In 2008, mandatory government price cuts adversely impacted our overall sales growth.
Nevertheless, representing close to 10% of pharmaceutical industry sales, and with around 40 new product opportunities in development, Japan is a key market for GSK investment and growth.
It is also important that we capitalise on our dynamic vaccines pipeline. Last year, GSK secured 2 FDA approvals for new vaccines. This demonstrated our innovation and heritage in biologics by delivering a new multi-component vaccine, Kinrix, and an entirely new vaccine, Rotarix, to prevent rotavirus. Worldwide, Rotarix sold £167 million and grew 71% in 2008.
A second wave of new vaccine opportunities is not far behind. In the USA, we are on track to submit new data for Cervarix to the FDA during the first half of this year. Whilst in Europe, I was very pleased to see last month a positive opinion granted for Synflorix, a new, highly competitive vaccine to protect infants against pneumococcal disease.
Synflorix, like Cervarix, is a strong new addition to our European vaccine portfolio, which last year grew more than 25% and contributed over £1 billion in sales. These two vaccines are at the vanguard of preventative healthcare.
Issued: Thursday, 5th February 2009, London, U.K. 4 In similar fashion, Prepandrix, our pre-pandemic vaccine was the first vaccine to be approved for this use in Europe. We continue to work with governments around the world to assist them in their preparations for managing a possible influenza pandemic.
Sales of pre-pandemic products were lower than 2007, reflecting the variable timings of tender orders from governments. In 2009, we expect to see further orders from governments, the most recent being from the UK government, which last week announced its intention to double and further diversify its anti-virals stockpile, by purchasing more than 10 million treatment courses of Relenza.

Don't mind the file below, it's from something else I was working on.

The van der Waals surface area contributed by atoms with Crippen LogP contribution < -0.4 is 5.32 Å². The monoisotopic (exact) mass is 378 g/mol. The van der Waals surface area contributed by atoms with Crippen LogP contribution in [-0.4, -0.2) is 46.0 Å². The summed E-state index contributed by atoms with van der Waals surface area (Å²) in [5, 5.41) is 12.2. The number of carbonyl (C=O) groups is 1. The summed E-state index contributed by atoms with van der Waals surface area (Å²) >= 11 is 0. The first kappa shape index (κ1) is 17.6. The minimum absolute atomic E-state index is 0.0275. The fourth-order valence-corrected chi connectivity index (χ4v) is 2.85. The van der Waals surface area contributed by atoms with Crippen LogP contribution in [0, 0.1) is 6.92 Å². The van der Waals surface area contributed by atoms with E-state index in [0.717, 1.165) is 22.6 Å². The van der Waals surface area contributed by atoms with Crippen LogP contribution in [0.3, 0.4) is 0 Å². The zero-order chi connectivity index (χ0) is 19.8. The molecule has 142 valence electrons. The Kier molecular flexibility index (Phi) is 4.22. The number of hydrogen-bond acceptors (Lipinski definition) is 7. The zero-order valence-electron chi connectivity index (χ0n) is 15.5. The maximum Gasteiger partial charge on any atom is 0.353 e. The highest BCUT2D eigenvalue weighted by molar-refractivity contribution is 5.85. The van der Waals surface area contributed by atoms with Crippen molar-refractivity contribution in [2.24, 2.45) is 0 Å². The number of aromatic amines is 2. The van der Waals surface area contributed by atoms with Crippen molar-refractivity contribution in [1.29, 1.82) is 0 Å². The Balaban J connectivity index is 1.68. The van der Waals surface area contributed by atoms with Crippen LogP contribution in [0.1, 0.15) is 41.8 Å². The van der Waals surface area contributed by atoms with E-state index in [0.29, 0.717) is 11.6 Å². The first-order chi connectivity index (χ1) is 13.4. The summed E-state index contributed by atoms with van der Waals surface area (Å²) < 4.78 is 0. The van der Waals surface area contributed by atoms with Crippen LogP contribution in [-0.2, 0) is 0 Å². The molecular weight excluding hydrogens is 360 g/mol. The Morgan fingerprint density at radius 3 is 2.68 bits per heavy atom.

In Consumer Healthcare, we are starting to see the fruits of our investment into innovation, acquisitions and marketing excellence.
I continue to believe that the potential of this business is significant and we will be viewing gains in market share as key indicators of our strategic progress.
We have multiple new sales opportunities, including the launch of alli, across Europe this year.
This is the first time the European Commission has re-classified a medicine from a prescription only status to use as an OTC product, and I am particularly proud of the regulatory team at GSK who made this happen.
We have vital brand innovation capability, last year producing more than 10 new brand extensions to products such as Panadol, Aquafresh and Lucozade.
We have geographic scale to leverage both existing and newly acquired brands. In 2007, BreatheRight was available in 7 markets. It is now available in 57 and we expect to launch it in another 20 markets in 2009.